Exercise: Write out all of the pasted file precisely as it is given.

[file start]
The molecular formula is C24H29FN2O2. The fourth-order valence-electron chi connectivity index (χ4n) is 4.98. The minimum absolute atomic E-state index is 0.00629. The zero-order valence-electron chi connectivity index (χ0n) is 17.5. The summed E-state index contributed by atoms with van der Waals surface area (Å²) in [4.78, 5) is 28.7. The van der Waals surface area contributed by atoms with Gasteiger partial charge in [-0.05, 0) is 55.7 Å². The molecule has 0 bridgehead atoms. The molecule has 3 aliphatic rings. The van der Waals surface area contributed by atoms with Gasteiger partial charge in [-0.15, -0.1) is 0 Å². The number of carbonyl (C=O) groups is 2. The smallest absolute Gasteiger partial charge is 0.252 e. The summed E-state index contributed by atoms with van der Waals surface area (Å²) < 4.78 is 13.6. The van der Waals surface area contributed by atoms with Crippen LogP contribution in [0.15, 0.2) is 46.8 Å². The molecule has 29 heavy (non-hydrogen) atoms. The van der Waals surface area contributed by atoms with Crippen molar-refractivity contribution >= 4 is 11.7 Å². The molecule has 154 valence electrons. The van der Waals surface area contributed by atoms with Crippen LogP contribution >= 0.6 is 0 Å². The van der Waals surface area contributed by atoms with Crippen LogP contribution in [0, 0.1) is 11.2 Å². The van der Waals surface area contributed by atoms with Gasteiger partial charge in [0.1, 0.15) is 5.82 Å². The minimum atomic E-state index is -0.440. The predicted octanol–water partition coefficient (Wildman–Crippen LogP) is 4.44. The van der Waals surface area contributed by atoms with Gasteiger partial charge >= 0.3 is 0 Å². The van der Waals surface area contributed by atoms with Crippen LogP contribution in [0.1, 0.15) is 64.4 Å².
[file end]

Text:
The molecular formula is C24H29FN2O2. The fourth-order valence-electron chi connectivity index (χ4n) is 4.98. The minimum absolute atomic E-state index is 0.00629. The zero-order valence-electron chi connectivity index (χ0n) is 17.5. The summed E-state index contributed by atoms with van der Waals surface area (Å²) in [4.78, 5) is 28.7. The van der Waals surface area contributed by atoms with Gasteiger partial charge in [-0.05, 0) is 55.7 Å². The molecule has 0 bridgehead atoms. The molecule has 3 aliphatic rings. The van der Waals surface area contributed by atoms with Gasteiger partial charge in [-0.15, -0.1) is 0 Å². The number of carbonyl (C=O) groups is 2. The smallest absolute Gasteiger partial charge is 0.252 e. The summed E-state index contributed by atoms with van der Waals surface area (Å²) < 4.78 is 13.6. The van der Waals surface area contributed by atoms with Crippen LogP contribution in [0.15, 0.2) is 46.8 Å². The molecule has 29 heavy (non-hydrogen) atoms. The van der Waals surface area contributed by atoms with Crippen molar-refractivity contribution >= 4 is 11.7 Å². The molecule has 154 valence electrons. The van der Waals surface area contributed by atoms with Crippen LogP contribution >= 0.6 is 0 Å². The van der Waals surface area contributed by atoms with Crippen LogP contribution in [0, 0.1) is 11.2 Å². The van der Waals surface area contributed by atoms with Gasteiger partial charge in [0.1, 0.15) is 5.82 Å². The minimum atomic E-state index is -0.440. The predicted octanol–water partition coefficient (Wildman–Crippen LogP) is 4.44. The van der Waals surface area contributed by atoms with Gasteiger partial charge >= 0.3 is 0 Å². The van der Waals surface area contributed by atoms with Crippen LogP contribution in [0.1, 0.15) is 64.4 Å².